One issue in controlling fraudulent Email with all of the above technical controls, SPF, DKIM and DMARC, is they are only effective on domains you control. If you don’t own or control a domain then clearly you cannot publish an appropriate DNS record to control spam quoting that domain name. SMTP even allows mail to be sent quoting a domain name that does not exist at all, although ISPs may check for the existence of a domain and suitable MX and rDNS records as part of their spam checks, however, this is very dependent upon the ISP or receiving Email infrastructure.
Consequently it is important to protect your organisation’s name or brand by securing variations on your name and ‘parking’ these domains. The idea of a ‘parked domain’ is that having secured the domain, you can set SPF, DKIM, ADSP and DMARC records to all indicate the domain sends no Email, thereby denying a fraudster the opportunity to use the name to launch a fraudulent Email attack against your organisation and your customers.
Your ‘parked domain’ list can quickly become a long list and requires some thought about variants on your name or brand. So for instance, not only are there variants in top-level domain names (TLDs) and country code top-level domain names (ccTLDs), i.e. .com, .net, .org, .co.uk, .org.uk, but the name may be represented in different ways by introducing hyphens, suffixes or even common misspellings. For example the domain name creditcardbrand.co.uk might be represented as credticardbrand.co.uk or something ‘more creative’ such as creditcardbrand-offers.co.uk.
It can require a degree of ‘lateral thought’ in identifying potential names that could be abused and of course sometimes an organisation’s own marketing efforts can be all-too effective in creating legitimate variants of an organisations’ name which only assist fraudsters in duping customers with ‘dodgy domains’ of their own creation.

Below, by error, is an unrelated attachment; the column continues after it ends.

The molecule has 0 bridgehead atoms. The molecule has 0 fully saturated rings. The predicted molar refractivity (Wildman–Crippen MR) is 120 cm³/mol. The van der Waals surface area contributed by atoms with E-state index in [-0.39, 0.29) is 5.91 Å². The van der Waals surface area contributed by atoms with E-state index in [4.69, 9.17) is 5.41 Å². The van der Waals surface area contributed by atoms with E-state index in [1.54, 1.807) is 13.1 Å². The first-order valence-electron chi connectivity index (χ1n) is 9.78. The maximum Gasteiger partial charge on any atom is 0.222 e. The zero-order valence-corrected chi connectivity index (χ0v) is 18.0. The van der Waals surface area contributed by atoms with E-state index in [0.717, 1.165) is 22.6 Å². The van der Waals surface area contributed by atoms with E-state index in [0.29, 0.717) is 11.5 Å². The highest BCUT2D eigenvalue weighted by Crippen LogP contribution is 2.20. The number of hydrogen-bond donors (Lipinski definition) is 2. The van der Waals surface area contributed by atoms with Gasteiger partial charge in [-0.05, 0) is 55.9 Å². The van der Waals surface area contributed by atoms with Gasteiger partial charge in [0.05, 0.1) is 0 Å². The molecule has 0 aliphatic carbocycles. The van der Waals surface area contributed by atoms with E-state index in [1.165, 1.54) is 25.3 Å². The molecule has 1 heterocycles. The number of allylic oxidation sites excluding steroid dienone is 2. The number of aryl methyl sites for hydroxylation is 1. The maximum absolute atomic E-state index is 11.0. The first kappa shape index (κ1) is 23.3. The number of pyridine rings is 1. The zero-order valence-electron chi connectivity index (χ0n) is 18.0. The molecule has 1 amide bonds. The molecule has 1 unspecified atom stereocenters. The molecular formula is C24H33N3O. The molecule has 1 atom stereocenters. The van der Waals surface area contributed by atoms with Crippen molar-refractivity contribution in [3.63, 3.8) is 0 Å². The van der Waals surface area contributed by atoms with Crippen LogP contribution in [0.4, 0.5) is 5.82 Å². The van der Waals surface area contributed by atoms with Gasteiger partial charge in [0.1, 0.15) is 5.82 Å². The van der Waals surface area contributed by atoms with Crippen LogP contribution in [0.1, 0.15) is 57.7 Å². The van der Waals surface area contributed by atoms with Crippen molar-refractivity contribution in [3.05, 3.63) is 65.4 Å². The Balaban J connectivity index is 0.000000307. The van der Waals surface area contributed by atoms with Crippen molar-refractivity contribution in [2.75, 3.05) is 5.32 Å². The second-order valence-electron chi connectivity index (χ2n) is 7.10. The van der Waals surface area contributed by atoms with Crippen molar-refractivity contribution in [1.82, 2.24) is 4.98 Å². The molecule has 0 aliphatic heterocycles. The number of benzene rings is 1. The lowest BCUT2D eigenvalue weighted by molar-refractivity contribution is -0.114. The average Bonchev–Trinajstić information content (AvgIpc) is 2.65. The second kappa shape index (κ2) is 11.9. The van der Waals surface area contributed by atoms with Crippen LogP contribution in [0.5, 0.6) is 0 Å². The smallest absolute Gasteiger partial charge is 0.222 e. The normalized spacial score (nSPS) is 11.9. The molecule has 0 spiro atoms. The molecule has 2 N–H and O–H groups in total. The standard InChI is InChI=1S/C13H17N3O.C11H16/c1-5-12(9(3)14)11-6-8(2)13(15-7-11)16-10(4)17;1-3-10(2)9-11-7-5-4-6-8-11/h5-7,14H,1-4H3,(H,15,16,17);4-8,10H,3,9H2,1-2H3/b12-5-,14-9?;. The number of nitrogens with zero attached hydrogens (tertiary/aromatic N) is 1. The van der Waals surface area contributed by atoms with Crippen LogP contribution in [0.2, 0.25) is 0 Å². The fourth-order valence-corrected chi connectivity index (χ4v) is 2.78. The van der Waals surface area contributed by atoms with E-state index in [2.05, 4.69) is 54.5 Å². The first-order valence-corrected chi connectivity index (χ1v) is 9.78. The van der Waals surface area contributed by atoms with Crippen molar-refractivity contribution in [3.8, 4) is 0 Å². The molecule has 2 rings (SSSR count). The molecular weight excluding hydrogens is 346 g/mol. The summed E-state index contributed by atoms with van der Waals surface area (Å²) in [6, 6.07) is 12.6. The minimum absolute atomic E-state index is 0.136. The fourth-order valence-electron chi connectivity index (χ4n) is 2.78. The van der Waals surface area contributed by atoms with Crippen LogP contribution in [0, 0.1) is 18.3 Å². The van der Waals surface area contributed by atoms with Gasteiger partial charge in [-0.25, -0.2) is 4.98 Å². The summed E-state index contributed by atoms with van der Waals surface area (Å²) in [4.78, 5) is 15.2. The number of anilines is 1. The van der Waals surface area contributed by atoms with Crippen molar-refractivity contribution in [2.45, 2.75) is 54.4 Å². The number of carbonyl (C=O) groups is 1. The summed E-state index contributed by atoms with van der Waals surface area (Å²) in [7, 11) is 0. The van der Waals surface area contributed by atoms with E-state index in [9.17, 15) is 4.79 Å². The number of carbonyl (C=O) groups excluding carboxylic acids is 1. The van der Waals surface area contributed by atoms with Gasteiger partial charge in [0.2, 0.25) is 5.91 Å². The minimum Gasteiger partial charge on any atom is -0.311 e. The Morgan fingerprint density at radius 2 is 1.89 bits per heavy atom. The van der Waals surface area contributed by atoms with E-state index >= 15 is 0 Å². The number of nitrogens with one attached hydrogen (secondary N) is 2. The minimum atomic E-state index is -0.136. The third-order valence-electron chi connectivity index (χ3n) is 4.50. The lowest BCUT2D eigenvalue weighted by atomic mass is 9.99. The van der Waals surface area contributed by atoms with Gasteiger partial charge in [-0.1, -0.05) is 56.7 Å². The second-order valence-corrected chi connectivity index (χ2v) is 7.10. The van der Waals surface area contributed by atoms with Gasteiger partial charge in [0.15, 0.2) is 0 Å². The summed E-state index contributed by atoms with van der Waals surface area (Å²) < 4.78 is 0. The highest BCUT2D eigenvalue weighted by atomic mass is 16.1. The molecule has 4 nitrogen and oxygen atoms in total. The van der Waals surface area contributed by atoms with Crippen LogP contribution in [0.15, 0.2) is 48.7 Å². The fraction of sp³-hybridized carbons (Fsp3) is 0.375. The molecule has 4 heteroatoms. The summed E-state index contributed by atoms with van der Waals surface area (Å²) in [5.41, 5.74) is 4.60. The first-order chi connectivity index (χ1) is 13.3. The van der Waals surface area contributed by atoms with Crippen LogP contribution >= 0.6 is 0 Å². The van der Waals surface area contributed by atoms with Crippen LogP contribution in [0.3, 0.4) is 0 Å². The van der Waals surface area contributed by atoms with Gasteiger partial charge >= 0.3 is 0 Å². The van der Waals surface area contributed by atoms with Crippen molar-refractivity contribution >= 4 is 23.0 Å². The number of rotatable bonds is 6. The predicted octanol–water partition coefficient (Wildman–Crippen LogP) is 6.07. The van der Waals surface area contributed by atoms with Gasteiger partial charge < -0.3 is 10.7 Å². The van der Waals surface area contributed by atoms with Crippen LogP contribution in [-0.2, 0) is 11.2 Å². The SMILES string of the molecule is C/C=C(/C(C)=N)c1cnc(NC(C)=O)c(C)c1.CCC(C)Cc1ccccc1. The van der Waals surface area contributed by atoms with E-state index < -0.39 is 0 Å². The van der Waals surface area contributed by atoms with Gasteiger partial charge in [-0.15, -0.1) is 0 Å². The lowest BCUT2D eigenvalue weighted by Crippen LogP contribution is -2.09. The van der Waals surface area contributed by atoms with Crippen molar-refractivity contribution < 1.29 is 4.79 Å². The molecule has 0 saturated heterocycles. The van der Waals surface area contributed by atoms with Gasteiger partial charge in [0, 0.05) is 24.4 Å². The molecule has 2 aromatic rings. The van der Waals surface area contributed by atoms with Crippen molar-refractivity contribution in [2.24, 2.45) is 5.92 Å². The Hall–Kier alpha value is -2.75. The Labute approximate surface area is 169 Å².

Sadly the explosion in top-level domains acts to make such ‘brand protection’ yet more complex.
*.example.com. IN TXT "v=spf1 -all"
_domainkey.example.com. IN TXT "o=-"
_adsp._domainkey.example.com. IN TXT "dkim=discardable;"
_dmarc.example.com. IN TXT "v=DMARC1; p=reject; pct=100;
- The first record is an SPF record including no servers and a ‘hard SPF’ mechanism of -all, therefore defining that there are no legitimate mail servers sending mail for the domain (the domain sends no mail) and all mail should be rejected
- The second record is a wildcard SPF that covers all subdomains, thereby preventing attempted use of invented sender addresses such as email@example.com
- The third record is a DKIM record saying that the domain signs all its Email (o=-). DKIM does not of course define an action a recipient should take should a message fail a DKIM check; this is picked-up by the third record…
- The fourth record is an ADSP record defining that the domain signs all mail and advising the receiver that unsigned mail or mail failing a signature check should be discarded
- The fifth and final record is a DMARC policy to reject (p=reject) 100% of failing Email (pct=100). It also defines an aggregate reporting Email addresses so that the domain owner can gain insight to the handling of Email quoting the domain name (note the record is wrapped only to aid reading and would ordinarily be entered into DNS as one single text string)
The combination of these four settings should advise any recipient that this domain should not be sending any Email and anything received quoting the domain can be considered to be fraudulent and should be rejected / deleted.
Note that while SPF permits the setting of a wildcard record so that the ‘no Email’ setting can apply against any invented subdomain an attacker might attempt to use, this isn’t possible with DKIM, ADSP and DMARC all of which use domain name prefixes and so preclude the use of wildcard records.